Obert C. Tanner, a jewelry store magnate who grew up herding sheep in Utah, put himself through college in the 1920s by getting up early every morning to light furnace fires. He died in 1993, but his philanthropy is still creating light and heat, predominantly through the Tanner Lectures on Human Values. Established in 1976, they are delivered annually at nine universities.
At Harvard this year, the Tanner Lectures were delivered May 1-2 by Dean Robert C. Post of Yale Law School. He took up an issue that generates a lot of heat but could use some extra light: the constitutional debate over campaign finance reform.
In 2010 the Supreme Court ruled on Citizens United v. Federal Election Commission, a case so starkly contentious that “constitutional arguments slide past each other with scarcely a moment of mutual engagement,” said Post. The issue centered on a single question: Should corporations be allowed to give political campaigns unlimited amounts of money? The Supreme Court, by 5-4, said yes.
At issue was the constitutionality of section 441b of the Bipartisan Campaign Reform Act of 2002, which banned corporations from funding “electioneering communication.” But a majority of the justices wondered: What was the government’s “compelling interest” in requiring the prohibition? Didn’t it violate free speech?
Arguments in favor of the reform law cited “three major state interests,” said Post: to promote equality, to remove the “distortion” that immense corporate wealth could invite, and to eliminate corruption. In the end, though, none of these interests was powerful enough in constitutional terms to sway a majority of justices.
To this day, Post said in his opening lecture, campaign finance reform remains “among the most vexing constitutional issues of our time.” Reformers still call the influx of cash a threat to political integrity. Advocates still argue that limiting contributions would limit free speech.
Constitutional law “is meant to affirm common principles of agreement,” said Post. But Citizens United was “instantly controversial and unpopular,” he said, and merely hardened positions in an already intractable debate. The majority opinion held that it was “stranger than fiction for our Government to make … political speech a crime.” On the other side, one critic declared that Citizens United “practically supplanted Dred Scott as the worst Supreme Court decision of all time.” The line was so bright between the two sides, said Post, it was as if they “inhabited entirely different constitutional universes.”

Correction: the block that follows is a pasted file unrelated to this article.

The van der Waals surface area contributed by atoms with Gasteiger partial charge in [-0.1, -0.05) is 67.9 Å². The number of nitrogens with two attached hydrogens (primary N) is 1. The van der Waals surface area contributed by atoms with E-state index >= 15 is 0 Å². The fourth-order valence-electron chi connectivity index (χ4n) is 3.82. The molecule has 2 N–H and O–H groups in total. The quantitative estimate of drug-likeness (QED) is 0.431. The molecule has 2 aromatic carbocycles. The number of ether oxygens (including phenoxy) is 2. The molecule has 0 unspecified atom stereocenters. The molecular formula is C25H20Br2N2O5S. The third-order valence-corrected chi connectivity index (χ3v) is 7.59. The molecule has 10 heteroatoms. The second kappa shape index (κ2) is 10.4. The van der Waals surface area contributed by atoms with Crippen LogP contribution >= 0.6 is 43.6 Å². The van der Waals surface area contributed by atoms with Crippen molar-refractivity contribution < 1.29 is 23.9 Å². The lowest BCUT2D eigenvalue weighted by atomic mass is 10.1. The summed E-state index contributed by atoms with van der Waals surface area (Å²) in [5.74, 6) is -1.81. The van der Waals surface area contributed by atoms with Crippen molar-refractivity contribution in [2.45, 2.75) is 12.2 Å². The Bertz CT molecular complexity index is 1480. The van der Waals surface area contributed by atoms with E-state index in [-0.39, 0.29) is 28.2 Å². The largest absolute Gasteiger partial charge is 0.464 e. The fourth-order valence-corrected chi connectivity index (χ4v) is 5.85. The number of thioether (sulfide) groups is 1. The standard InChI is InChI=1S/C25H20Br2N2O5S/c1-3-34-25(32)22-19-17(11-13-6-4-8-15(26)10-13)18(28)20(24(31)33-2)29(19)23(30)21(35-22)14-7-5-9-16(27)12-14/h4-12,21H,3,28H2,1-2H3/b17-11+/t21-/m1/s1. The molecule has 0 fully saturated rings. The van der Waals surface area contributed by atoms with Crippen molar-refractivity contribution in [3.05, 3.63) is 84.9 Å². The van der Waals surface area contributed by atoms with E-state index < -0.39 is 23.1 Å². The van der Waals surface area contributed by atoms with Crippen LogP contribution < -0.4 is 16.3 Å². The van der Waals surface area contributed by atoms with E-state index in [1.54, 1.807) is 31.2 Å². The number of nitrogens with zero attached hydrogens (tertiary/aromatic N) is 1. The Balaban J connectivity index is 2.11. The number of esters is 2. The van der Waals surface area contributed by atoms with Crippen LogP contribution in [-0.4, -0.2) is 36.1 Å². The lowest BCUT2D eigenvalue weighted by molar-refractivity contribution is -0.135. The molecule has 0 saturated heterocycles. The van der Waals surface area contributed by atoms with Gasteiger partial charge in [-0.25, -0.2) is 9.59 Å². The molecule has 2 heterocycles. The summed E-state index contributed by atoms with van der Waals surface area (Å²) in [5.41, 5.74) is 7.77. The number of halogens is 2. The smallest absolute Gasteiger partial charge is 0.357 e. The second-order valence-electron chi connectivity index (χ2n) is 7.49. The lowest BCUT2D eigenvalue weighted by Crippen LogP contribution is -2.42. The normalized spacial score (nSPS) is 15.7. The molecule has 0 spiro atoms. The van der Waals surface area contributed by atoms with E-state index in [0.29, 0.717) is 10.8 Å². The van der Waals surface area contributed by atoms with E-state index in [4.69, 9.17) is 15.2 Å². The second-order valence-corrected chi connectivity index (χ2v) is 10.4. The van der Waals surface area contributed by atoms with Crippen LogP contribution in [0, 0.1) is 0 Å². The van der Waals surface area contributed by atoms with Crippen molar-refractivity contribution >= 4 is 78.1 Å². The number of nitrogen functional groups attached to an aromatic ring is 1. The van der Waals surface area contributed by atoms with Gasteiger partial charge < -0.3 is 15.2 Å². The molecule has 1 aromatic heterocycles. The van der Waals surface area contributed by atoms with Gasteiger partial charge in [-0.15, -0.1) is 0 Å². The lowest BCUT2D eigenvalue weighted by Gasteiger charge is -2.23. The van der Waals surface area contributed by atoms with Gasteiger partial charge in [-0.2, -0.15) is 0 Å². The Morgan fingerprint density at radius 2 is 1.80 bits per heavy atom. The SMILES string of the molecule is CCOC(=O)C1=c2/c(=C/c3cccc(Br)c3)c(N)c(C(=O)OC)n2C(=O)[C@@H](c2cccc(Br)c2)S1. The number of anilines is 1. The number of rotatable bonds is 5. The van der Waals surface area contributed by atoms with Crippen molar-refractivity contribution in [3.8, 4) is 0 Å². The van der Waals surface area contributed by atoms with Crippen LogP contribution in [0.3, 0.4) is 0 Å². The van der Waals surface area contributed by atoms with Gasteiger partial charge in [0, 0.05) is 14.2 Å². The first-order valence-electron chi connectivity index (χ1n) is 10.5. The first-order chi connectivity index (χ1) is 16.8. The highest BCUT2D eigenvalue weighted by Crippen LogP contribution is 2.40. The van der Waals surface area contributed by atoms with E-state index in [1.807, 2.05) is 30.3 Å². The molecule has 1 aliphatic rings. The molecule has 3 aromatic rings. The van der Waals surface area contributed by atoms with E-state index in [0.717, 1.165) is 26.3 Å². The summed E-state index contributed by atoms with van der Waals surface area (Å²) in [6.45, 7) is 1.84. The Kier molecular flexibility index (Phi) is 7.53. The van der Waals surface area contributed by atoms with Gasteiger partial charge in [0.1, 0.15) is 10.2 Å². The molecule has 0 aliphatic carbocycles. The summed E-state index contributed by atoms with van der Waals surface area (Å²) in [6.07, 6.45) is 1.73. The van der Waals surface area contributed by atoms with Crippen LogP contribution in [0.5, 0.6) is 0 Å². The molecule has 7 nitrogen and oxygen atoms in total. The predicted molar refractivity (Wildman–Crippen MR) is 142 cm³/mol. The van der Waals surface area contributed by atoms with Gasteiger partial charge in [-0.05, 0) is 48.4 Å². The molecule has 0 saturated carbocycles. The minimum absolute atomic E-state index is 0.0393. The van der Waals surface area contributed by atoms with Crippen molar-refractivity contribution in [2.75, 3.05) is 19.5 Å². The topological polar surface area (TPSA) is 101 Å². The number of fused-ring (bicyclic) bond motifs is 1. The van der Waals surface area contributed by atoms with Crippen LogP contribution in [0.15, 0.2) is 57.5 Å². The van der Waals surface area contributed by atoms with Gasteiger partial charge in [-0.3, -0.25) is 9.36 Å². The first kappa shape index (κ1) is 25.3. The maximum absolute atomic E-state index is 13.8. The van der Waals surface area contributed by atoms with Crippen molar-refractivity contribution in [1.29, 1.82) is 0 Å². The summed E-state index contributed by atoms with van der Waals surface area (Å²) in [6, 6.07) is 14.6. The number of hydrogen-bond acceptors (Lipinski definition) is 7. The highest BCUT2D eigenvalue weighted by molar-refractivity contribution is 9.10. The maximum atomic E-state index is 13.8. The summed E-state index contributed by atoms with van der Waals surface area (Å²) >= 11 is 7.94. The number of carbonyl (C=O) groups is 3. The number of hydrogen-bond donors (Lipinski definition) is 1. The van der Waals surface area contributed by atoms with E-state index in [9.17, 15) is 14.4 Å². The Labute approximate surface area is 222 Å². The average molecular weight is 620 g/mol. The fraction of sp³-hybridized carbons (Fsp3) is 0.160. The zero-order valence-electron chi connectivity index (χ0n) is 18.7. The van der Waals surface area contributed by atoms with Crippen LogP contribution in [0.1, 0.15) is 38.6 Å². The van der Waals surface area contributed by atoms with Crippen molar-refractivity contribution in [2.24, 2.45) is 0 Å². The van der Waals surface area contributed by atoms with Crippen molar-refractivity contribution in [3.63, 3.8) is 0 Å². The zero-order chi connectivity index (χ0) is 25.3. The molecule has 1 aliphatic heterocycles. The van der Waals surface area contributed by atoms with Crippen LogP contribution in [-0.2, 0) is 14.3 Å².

He called the divide “a horrifying disjunction,” but offered two reasons why it was a reality. For one, the Supreme Court has so far failed to clearly explain First Amendment jurisprudence, and for 80 years or more has relied on abstractions and rhetoric. So it is not possible for the court to “think carefully” about First Amendment principles and how they can be reconciled with campaign finance reform, said Post.
For another, he said, jurists who favor campaign finance reform have so far failed to show how the idea of such regulation is compatible with the idea of free speech.
To smooth the waters, Post offered his Tanner Lectures — rapidly paraphrased from a version 158 pages long, with copious footnotes — as a way for constitutional scholars to find common ground and to recast the debate. Perhaps “practical reform” would result from his Tanner ideas someday, said Post, but that was not his intent; nor would the lectures offer a concrete plan for mobilizing change.
Instead, he offered a strategy to get to common ground. First, establish that the First Amendment’s purpose is to make self-government possible. After all, he said, the 18th century bedrock of the United States was “the premise of self-government” and “the value of self-determination” — reactions to coercive and unrepresentative British rule.
After that, establish “a managerial domain” within the First Amendment — a way that “speech may be regulated as necessary to maintain the fundamental constitutional value of electoral integrity,” he said.
Without a sense of electoral integrity, “we are at risk,” said Post, especially in an era of increasingly expensive electoral contests. “The public cannot help but worry that he who pays the piper will call the tune.”